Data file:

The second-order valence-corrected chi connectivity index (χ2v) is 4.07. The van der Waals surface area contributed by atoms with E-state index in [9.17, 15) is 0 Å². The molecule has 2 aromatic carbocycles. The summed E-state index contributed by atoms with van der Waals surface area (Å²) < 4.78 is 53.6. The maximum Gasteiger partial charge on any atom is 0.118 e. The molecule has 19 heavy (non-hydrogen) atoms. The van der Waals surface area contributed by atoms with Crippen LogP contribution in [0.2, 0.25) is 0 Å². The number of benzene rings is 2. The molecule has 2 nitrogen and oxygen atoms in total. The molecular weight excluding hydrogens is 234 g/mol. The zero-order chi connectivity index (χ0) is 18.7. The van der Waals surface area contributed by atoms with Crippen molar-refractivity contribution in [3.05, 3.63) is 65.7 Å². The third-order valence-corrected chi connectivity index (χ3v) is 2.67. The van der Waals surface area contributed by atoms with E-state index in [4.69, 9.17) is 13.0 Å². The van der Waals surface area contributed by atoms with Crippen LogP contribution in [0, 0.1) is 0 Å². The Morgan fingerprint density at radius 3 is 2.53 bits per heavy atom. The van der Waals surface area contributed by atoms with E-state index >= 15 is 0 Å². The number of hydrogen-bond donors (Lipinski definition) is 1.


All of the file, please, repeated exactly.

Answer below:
The second-order valence-corrected chi connectivity index (χ2v) is 4.07. The van der Waals surface area contributed by atoms with E-state index in [9.17, 15) is 0 Å². The molecule has 2 aromatic carbocycles. The summed E-state index contributed by atoms with van der Waals surface area (Å²) < 4.78 is 53.6. The maximum Gasteiger partial charge on any atom is 0.118 e. The molecule has 19 heavy (non-hydrogen) atoms. The van der Waals surface area contributed by atoms with Crippen LogP contribution in [0.2, 0.25) is 0 Å². The number of benzene rings is 2. The molecule has 2 nitrogen and oxygen atoms in total. The molecular weight excluding hydrogens is 234 g/mol. The zero-order chi connectivity index (χ0) is 18.7. The van der Waals surface area contributed by atoms with Crippen molar-refractivity contribution in [3.05, 3.63) is 65.7 Å². The third-order valence-corrected chi connectivity index (χ3v) is 2.67. The van der Waals surface area contributed by atoms with E-state index in [4.69, 9.17) is 13.0 Å². The van der Waals surface area contributed by atoms with Crippen LogP contribution in [0, 0.1) is 0 Å². The Morgan fingerprint density at radius 3 is 2.53 bits per heavy atom. The van der Waals surface area contributed by atoms with E-state index >= 15 is 0 Å². The number of hydrogen-bond donors (Lipinski definition) is 1.